Remote learning poses challenges for River Region students
The San Juan School District concluded their second quarter of instruction just ahead of the winter break.
In the River Region, which includes schools in Bluff, Montezuma Creek, Monument Valley and Navajo Mountain, students continue to learn remotely.
Reporting on the second quarter numbers, Assistant Superintendent Christy Fitzgerald explained that COVID-19 continues to impact education in the river region communities.
Fitzgerald reports that many students are dealing with grief and loss as they mourn the death of family members. Additional challenges include some families being without work, and students being unable to meet with educators.
In the first part of the school year, students would sometimes go to one-on-one sessions with teachers at the school. Those meetings stopped entirely when the Navajo Nation issued a stay-at-home order in November.
All of those issues have contributed to a decrease in students who are on track to pass their classes compared with the first quarter.
While 87 percent of River Region secondary students were on track to graduate in the first quarter, that number dropped to 77 percent at the end of the second quarter.
The district says they usually see a similar dip around the second quarter, in part due to the winter break. Despite that, administrators and teachers at the schools are working to bring those numbers up.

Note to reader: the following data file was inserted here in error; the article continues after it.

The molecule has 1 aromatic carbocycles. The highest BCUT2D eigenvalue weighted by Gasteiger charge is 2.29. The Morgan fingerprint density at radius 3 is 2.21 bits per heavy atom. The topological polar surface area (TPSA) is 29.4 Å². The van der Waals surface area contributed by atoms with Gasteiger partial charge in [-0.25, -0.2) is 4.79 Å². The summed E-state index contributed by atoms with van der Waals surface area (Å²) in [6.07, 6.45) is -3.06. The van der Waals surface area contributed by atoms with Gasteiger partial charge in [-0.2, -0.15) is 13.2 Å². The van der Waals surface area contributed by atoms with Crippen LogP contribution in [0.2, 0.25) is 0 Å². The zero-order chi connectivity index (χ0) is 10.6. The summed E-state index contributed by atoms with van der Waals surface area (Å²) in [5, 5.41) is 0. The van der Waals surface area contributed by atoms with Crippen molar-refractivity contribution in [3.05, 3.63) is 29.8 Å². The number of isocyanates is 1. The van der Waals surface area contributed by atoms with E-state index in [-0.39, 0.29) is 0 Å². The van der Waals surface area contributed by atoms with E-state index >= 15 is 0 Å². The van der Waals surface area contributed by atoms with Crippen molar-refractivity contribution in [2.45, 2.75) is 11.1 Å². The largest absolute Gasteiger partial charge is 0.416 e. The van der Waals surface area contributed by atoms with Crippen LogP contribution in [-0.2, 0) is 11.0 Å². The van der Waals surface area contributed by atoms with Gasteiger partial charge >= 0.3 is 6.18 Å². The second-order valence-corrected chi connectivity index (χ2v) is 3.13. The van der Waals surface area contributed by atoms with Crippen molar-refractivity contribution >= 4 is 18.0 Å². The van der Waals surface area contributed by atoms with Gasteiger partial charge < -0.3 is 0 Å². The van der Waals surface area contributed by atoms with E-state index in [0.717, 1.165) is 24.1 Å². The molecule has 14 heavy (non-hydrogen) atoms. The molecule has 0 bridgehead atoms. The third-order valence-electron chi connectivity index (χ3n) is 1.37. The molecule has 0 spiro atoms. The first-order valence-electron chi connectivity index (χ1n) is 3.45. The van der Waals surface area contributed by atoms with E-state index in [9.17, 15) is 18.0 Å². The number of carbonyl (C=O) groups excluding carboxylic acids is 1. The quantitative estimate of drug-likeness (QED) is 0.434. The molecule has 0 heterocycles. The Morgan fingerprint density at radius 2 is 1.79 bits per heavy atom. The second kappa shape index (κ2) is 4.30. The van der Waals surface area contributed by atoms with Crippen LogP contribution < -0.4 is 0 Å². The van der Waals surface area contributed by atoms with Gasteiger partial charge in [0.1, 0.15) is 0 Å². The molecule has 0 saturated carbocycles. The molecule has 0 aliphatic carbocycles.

Superintendent Ron Nielson reports that as soon as students are allowed to come back to school buildings by Navajo Nation education officials, the district plans to do the same.
One way the River Region schools have found success is through implementing capstone projects that incorporate multiple disciplines of learning.
Results of the project include the fence mural outside of Whitehorse High School and collecting family interviews in Monument Valley.
Fitzgerald says the capstones have been successful because they give students choice, and they’ve also been tied to the culture, with many families getting involved in the project.
“We had more students participate in that capstone project than any other learning [program] that we’ve seen,” Fitzgerald explained. “So it’s really determining the ways that we can align the standards with real world application.”
Additional challenges persist with many students lacking the ability to access the internet. The district’s Local Area Network (LAN) project continues to roll out but is not quite fully operational.
Federal CARES Act funds were set to expire at the end of 2020, with an extension granted while the district works to renegotiate their contract with Solatek, the company installing and providing service to the project.
River Region households that want to know if their location will be part of the LAN project can text a google map pin of their location to 833-223-8374.
The number can also be used to send and receive texts to answer questions about the project.